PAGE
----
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Subject: Re: [boost] [graph][heap][coroutine] interruptable dijkstra shortest path function
From: Alex Hagen-Zanker (ahh34_at_[hidden])
Date: 2012-10-05 12:05:27

On 05/10/2012 16:32, Oliver Kowalke wrote:
> Am 05.10.2012 14:07, schrieb Alex Hagen-Zanker:
>>> Have you seen
>>> ?
>>> This approach might be sufficiently lightweight that it would allow us
>>> to maintain one version of the algorithm with some macros.
>> It is very nice indeed. I did not try it with the shortest path
>> algorithm, but instead a simple sum algorithm where yield is used to
>> get the running total.
>> ...
>> I'd say it it definately worth investigating to use the boost asio
>> method as a means of creating algorithm objects. From this example it
>> appears that:
>> 1. It is an efficient way of interrupting and resuming algorithms.
>> 2. It leaves the algorithms coded in a readable state, although it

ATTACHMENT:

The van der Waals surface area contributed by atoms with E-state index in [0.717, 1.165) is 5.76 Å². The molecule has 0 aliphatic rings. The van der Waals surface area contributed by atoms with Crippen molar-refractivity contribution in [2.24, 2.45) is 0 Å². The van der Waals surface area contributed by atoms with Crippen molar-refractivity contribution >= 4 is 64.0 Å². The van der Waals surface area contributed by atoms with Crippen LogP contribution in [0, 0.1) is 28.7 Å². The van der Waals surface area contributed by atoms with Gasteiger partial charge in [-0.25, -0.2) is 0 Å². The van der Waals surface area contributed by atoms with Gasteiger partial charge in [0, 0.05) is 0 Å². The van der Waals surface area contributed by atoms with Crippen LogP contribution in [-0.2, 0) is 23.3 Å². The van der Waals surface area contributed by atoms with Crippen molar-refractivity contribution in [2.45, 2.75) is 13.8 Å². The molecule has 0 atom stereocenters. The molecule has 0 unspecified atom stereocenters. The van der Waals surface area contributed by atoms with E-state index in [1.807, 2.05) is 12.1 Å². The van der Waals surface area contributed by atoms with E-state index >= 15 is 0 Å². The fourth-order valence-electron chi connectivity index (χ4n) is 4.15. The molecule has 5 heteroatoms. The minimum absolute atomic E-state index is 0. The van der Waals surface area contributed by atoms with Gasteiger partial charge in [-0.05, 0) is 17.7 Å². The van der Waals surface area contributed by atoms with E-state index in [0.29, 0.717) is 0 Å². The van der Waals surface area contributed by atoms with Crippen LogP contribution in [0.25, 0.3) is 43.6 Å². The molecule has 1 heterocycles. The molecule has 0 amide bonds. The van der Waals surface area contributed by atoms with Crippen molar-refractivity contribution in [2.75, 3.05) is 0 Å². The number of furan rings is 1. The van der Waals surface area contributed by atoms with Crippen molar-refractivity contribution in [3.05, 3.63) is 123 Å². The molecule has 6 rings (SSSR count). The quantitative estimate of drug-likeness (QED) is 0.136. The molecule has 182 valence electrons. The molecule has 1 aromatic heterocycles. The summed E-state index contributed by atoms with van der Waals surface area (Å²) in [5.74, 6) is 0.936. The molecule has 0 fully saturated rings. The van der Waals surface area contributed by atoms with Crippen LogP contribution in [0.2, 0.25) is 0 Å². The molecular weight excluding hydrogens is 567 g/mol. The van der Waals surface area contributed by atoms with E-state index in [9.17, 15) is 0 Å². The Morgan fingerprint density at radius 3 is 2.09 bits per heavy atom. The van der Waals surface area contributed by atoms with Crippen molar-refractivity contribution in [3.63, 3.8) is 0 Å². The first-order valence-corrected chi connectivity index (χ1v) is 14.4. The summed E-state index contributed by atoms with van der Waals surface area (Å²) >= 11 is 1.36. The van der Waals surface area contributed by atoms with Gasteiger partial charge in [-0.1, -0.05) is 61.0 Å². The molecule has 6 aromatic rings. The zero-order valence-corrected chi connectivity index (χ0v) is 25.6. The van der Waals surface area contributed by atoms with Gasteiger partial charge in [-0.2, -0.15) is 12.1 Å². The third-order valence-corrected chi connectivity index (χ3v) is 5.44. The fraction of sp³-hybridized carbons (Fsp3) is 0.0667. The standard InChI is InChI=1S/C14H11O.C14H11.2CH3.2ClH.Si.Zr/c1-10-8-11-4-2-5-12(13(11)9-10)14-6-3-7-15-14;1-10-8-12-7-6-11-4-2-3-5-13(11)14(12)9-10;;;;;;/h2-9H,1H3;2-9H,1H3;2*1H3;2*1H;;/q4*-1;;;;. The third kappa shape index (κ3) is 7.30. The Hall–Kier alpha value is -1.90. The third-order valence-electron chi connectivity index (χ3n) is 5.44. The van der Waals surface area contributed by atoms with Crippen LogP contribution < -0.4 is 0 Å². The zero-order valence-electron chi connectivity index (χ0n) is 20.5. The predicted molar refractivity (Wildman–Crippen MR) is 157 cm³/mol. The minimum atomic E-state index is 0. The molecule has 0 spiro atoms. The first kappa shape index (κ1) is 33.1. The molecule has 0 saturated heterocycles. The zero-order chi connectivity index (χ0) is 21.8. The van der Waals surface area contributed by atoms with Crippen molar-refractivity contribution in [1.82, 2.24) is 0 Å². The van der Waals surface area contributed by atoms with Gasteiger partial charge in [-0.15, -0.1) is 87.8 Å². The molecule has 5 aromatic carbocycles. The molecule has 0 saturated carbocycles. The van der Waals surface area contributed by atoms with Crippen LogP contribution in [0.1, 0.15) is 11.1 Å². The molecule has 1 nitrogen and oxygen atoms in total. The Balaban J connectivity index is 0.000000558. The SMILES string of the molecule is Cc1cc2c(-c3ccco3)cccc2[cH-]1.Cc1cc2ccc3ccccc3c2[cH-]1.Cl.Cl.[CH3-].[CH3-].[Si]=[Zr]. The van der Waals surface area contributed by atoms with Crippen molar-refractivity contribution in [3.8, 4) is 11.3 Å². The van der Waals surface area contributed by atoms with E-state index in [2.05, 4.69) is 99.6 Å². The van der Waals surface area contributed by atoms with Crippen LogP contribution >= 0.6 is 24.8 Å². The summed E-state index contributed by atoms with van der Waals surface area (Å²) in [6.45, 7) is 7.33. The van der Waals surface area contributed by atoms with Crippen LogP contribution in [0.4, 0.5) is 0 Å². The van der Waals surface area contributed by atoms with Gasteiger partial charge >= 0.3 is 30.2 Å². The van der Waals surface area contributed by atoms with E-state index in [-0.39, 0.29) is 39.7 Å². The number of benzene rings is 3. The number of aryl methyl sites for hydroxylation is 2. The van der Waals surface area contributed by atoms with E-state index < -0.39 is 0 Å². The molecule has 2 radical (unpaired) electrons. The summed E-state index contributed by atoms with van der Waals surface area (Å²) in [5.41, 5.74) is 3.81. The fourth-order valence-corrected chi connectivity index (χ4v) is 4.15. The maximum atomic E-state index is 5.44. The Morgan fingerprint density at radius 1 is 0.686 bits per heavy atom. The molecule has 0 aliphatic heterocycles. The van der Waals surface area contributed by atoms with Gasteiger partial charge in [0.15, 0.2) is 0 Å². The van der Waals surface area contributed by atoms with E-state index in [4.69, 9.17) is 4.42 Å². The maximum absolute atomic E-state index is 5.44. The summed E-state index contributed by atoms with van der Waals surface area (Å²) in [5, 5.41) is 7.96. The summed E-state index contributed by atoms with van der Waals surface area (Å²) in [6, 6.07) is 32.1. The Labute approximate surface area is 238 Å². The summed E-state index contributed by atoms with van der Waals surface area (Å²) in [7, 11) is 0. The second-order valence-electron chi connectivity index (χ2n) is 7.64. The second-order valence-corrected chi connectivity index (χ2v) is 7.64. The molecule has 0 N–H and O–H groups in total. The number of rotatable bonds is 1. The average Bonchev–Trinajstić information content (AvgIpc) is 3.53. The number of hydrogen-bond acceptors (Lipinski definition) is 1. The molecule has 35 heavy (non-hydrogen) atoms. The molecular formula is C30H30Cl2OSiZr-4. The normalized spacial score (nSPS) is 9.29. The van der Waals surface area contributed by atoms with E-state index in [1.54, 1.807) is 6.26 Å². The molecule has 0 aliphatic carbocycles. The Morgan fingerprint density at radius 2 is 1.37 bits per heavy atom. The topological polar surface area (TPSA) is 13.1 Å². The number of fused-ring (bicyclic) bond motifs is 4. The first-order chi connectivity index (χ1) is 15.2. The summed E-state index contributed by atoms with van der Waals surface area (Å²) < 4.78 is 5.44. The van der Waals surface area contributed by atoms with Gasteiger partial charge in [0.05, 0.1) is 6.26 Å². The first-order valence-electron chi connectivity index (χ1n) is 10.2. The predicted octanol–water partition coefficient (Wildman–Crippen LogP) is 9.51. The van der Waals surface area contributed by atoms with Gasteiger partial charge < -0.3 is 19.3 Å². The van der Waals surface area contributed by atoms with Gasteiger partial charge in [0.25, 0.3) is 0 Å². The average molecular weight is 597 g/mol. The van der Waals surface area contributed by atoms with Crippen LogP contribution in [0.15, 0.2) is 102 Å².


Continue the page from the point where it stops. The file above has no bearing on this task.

>> seems that all local variables should become member variables.
>> 3. If you decide not to interrupt the algorithm, the additional cost
>> due to being part of an algorithm object is less than for the
>> alternatives.
> did you compile the code with optimization switched on?

I used the default release setting of VS2010. It has optimization
switched on.

> preserving fpu state has a significant influence on performance too
> (at least for boost.coroutine I measure a significant influence).
> stack-less coroutines (preprocessor trick with switch statement) will
> always be faster than stack-full coroutines (boost.coroutine) because
> stack-full coroutines have to preserver
> the stack-frame and some registers and because it exchanges the stack
> and instruction pointer it kicks the CPU predictions (shadow stack
> pointer ...).

Does that mean that you would recommend using the preprocessor trick
whenever its limitations can be worked around? Maybe it would make sense
to offer both solutions in your library, possibly using the same interface?

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